Flying Hellfish #470

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I agree, after you reach terminal the blood will rush into your head, though most people will say no. When in the air most people can't feel any pressure in the head like they can on the ground when they're head down.

Well most people in this sport probably hit something accidently on exit or in the air pretty hard and they haven't noticed it until they landed. only then it started to hurt them or they found out they're bleeding. Sameway most people can't feel the blood rushing in their had.

It's called adrenaline ! B|
"George just lucky i guess!"

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I've wondered about this too and have yet to hold headdown long enough to expect any head rush if there is any.
I don't know the answer but I do have a physics point to bring up. Gravity is an acceleration. When you're at terminal velocity your body is no longer accelerating due to air resistance (drag) balancing the acceleration of gravity. Your blood doesn't have this drag and is still being affected by gravity. Therefore my spider-senses tell me that your blood would rush to your head in freefall just like the ground. But what do I know.
Maybe the increased heart rate keeps anyone from noticing any blood rush.



I wonder more and more about this, but if your theory of blood rushing AFTER T.V. then how come my face is never red while I am headdown. If the blood rushed to my head then even during the short time of freefall there would be a noticable reddening of the face, yet I have never noticed my face being red from the videos of myself I have watched.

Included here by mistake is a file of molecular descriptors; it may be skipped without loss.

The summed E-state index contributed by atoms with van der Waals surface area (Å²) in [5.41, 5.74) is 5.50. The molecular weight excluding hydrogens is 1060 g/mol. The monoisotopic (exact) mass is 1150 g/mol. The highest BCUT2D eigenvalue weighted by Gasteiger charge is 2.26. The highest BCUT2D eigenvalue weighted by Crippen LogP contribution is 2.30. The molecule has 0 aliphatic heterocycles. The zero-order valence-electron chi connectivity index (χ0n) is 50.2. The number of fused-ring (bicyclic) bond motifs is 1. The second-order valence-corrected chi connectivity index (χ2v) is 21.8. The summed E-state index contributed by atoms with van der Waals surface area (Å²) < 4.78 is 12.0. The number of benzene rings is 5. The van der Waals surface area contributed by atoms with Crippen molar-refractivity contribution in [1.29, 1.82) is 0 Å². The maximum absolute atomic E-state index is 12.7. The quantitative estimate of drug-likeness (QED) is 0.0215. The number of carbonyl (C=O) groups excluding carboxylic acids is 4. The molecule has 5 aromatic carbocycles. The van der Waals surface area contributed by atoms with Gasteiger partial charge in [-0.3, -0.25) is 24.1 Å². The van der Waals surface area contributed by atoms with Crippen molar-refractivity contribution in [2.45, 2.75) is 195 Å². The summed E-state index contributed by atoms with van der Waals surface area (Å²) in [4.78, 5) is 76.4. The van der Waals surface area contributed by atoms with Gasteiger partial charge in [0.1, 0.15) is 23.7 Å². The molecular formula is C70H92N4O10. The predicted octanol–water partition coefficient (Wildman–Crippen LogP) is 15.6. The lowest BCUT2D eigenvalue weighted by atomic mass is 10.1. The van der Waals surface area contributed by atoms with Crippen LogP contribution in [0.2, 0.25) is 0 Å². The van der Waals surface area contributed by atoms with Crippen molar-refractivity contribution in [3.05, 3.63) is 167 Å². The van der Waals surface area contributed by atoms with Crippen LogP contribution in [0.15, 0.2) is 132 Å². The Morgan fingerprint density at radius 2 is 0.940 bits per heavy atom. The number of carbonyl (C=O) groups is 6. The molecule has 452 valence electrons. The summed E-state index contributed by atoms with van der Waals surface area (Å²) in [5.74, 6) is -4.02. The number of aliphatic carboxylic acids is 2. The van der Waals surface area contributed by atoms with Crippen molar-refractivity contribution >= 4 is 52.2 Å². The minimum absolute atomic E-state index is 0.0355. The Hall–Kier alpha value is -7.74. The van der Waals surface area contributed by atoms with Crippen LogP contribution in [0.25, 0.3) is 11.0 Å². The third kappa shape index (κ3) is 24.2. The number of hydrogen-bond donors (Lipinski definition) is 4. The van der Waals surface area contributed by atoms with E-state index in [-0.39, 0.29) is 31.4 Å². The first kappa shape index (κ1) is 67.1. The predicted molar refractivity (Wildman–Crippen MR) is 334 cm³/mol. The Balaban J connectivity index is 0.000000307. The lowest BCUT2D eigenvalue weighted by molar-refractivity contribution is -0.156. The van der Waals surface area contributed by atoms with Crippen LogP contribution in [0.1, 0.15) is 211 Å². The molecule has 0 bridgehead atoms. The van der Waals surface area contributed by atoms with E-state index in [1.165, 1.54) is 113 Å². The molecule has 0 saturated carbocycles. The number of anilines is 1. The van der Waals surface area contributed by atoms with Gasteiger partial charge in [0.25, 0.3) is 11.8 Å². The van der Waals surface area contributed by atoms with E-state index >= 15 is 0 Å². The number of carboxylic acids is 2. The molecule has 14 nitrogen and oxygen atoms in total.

The only thing I can think of to even come close to compare this to, is the Aircraft used to train astronauts. The jet does a parabola and during the zero-g dive the occupants stay weightless relative to the aircraft. They are not affected by drag (like you are saying of blood in the body) However they never seem to speed up despite this lack of drag.

Really I have no clue for sure and I have put way too much thought into this now. :(

DJ Marvin
AFF I/E, Coach/E, USPA/UPT Tandem I/E
http://www.theratingscenter.com

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Before you read this, know that I am not trying to appear as though I am condescending anyone with this post. I have studied quite a bit of physics and this is my best understanding.

Everything in the world is constantly acted upon by the accelerating force of gravity, constantly accelerating. Even sitting completely still, you are accelerating towards the center of the earth, but you are held static by the ground. Acceleration occurs when a body is acted upon by a force that attempts to "move" that body and change either its direction or its speed. Even slowing down, you are accelerating but in the direction opposite of your motion. Also, any change in direction is also considered acceleration. Both these ideas are a common misconception.